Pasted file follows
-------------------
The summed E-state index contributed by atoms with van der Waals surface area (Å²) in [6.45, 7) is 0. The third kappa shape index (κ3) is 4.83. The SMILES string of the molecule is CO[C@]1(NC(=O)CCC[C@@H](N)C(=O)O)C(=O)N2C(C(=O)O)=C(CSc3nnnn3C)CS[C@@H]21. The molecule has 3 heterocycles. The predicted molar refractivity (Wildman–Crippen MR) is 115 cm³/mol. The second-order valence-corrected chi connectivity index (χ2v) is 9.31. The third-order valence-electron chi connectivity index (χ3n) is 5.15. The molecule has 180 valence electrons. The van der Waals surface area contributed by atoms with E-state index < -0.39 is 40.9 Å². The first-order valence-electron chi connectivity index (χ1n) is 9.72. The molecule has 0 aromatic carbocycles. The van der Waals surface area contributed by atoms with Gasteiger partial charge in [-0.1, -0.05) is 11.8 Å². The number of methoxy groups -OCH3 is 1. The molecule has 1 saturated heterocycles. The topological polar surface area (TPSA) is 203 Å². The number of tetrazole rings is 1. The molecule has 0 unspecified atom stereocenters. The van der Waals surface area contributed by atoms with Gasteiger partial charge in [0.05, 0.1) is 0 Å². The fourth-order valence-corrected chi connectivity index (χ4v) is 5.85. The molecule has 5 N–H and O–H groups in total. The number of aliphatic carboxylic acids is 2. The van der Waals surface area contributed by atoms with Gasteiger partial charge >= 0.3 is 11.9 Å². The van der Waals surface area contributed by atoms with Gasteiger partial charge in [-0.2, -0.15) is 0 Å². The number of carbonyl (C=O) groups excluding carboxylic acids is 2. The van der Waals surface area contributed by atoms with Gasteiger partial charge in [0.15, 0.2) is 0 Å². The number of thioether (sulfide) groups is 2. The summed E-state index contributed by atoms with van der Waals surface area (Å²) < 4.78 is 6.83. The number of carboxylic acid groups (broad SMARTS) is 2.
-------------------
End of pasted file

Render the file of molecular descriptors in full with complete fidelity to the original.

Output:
The summed E-state index contributed by atoms with van der Waals surface area (Å²) in [6.45, 7) is 0. The third kappa shape index (κ3) is 4.83. The SMILES string of the molecule is CO[C@]1(NC(=O)CCC[C@@H](N)C(=O)O)C(=O)N2C(C(=O)O)=C(CSc3nnnn3C)CS[C@@H]21. The molecule has 3 heterocycles. The predicted molar refractivity (Wildman–Crippen MR) is 115 cm³/mol. The second-order valence-corrected chi connectivity index (χ2v) is 9.31. The third-order valence-electron chi connectivity index (χ3n) is 5.15. The molecule has 180 valence electrons. The van der Waals surface area contributed by atoms with E-state index < -0.39 is 40.9 Å². The first-order valence-electron chi connectivity index (χ1n) is 9.72. The molecule has 0 aromatic carbocycles. The van der Waals surface area contributed by atoms with Gasteiger partial charge in [-0.1, -0.05) is 11.8 Å². The number of methoxy groups -OCH3 is 1. The molecule has 1 saturated heterocycles. The topological polar surface area (TPSA) is 203 Å². The number of tetrazole rings is 1. The molecule has 0 unspecified atom stereocenters. The van der Waals surface area contributed by atoms with Gasteiger partial charge in [0.05, 0.1) is 0 Å². The fourth-order valence-corrected chi connectivity index (χ4v) is 5.85. The molecule has 5 N–H and O–H groups in total. The number of aliphatic carboxylic acids is 2. The van der Waals surface area contributed by atoms with Gasteiger partial charge >= 0.3 is 11.9 Å². The van der Waals surface area contributed by atoms with Gasteiger partial charge in [-0.2, -0.15) is 0 Å². The number of carbonyl (C=O) groups excluding carboxylic acids is 2. The van der Waals surface area contributed by atoms with Gasteiger partial charge in [0.15, 0.2) is 0 Å². The number of thioether (sulfide) groups is 2. The summed E-state index contributed by atoms with van der Waals surface area (Å²) < 4.78 is 6.83. The number of carboxylic acid groups (broad SMARTS) is 2.